We've all heard the saying that "an ounce of prevention is worth a pound of cure." Those words are particularly apt in the context of business contracts, where careful consideration at the outset can prevent major headaches in the long run. Being sued for breach, or suing another party on the same basis, is expensive, time-consuming, and energy-depleting. Most contract disputes could be avoided, however, if the parties took the time to make their intentions and expectations clear to each other from the start.
Take for example the case involving a food buyer who ordered more than 200 tons of chicken, expecting to receive young chickens suitable for broiling and frying. When the chicken arrived, it was actually older, stewing chicken, and the disappointed buyer sued. The court was called upon to decide what reasonable parties would have meant by the use of the term "chicken."
After listening to the testimony of several experts, the court concluded that the use of the more generic reference in the contract did not entitle the buyer to a particular type or grade of chicken. The experts had explained that people in the trade typically specify the kind of chicken they intend to buy and sell. Accordingly, in that case, the seller won, but only after protracted litigation. Both the buyer and the seller could have saved themselves a lot of aggravation by being more specific in the contract.
In another case, a crop grower and a food processing company entered into a contract whereby the food processing company agreed to harvest hundreds of acres of vegetables grown by the crop grower, except in the case of "adverse weather conditions." The crops had been planted at staggered intervals so that not all harvesting would have to take place at the same time. The weather that year was unseasonably cool early in the season, but it suddenly became warm and sunny, causing all of the crops to mature at once. The food processing company could not harvest all of the crops simultaneously, and the grower sued for breach. The processor argued that it was off the hook based on the "adverse weather conditions" clause, and the court agreed. Although the weather had been what many would deem ideal, and it was probably not what the crop grower had envisioned as "adverse weather," it was not perfect weather for harvesters. Thus, the contract language did in fact excuse the processor's lack of performance.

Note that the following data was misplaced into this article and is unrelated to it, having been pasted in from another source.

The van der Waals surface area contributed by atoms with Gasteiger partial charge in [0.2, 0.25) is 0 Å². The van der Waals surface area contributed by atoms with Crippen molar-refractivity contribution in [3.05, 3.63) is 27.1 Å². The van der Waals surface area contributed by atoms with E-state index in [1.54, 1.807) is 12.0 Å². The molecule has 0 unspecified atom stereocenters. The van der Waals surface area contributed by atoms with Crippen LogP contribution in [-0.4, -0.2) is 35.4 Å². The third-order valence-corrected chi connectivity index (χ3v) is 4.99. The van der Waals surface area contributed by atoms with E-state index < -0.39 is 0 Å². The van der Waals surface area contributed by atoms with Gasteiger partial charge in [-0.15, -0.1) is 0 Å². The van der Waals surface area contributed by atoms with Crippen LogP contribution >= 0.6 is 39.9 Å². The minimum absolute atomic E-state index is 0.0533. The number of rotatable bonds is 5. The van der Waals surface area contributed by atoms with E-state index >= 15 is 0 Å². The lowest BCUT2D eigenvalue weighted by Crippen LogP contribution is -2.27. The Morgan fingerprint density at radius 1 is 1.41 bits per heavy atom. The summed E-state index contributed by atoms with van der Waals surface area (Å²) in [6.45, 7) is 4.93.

These cases illustrate the importance of clarifying contract language before signing on the dotted line. Make sure that you and the other party agree about the meaning of any potentially ambiguous words or phrases. Even a misplaced (or unnoticed) punctuation mark can dramatically change the scope of your rights and obligations under a contract. Watch also for commonly misused words. When you agree to bimonthly payments, for instance, do you understand that you will be paid every other month? Or will you expect to be paid twice a month -- semi-monthly?
Because so much is at stake, the safest and most prudent course of action is to have an attorney experienced in contract law review and approve all agreements before you sign them. It may require a little extra time and money at the outset, but those expenditures pale in comparison to what you stand to lose in a full-blown contract dispute.